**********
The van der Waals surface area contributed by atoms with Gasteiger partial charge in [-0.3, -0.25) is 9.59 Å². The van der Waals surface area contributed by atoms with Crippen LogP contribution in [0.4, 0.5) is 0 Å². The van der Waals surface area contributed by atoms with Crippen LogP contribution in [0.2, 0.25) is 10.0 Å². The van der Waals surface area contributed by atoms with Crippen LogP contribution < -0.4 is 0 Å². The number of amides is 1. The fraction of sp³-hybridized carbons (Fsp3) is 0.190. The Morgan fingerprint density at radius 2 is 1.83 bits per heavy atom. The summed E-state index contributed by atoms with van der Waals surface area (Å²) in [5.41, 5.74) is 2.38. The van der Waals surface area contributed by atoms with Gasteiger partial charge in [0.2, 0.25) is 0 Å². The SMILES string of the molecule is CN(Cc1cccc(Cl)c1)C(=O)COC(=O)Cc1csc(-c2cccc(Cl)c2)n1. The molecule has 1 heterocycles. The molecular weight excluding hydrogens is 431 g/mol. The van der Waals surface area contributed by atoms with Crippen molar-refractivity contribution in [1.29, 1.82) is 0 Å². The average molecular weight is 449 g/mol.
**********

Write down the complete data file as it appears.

The van der Waals surface area contributed by atoms with Gasteiger partial charge in [-0.3, -0.25) is 9.59 Å². The van der Waals surface area contributed by atoms with Crippen LogP contribution in [0.4, 0.5) is 0 Å². The van der Waals surface area contributed by atoms with Crippen LogP contribution in [0.2, 0.25) is 10.0 Å². The van der Waals surface area contributed by atoms with Crippen LogP contribution < -0.4 is 0 Å². The number of amides is 1. The fraction of sp³-hybridized carbons (Fsp3) is 0.190. The Morgan fingerprint density at radius 2 is 1.83 bits per heavy atom. The summed E-state index contributed by atoms with van der Waals surface area (Å²) in [5.41, 5.74) is 2.38. The van der Waals surface area contributed by atoms with Gasteiger partial charge in [0.2, 0.25) is 0 Å². The SMILES string of the molecule is CN(Cc1cccc(Cl)c1)C(=O)COC(=O)Cc1csc(-c2cccc(Cl)c2)n1. The molecule has 1 heterocycles. The molecular weight excluding hydrogens is 431 g/mol. The van der Waals surface area contributed by atoms with Crippen molar-refractivity contribution in [1.29, 1.82) is 0 Å². The average molecular weight is 449 g/mol.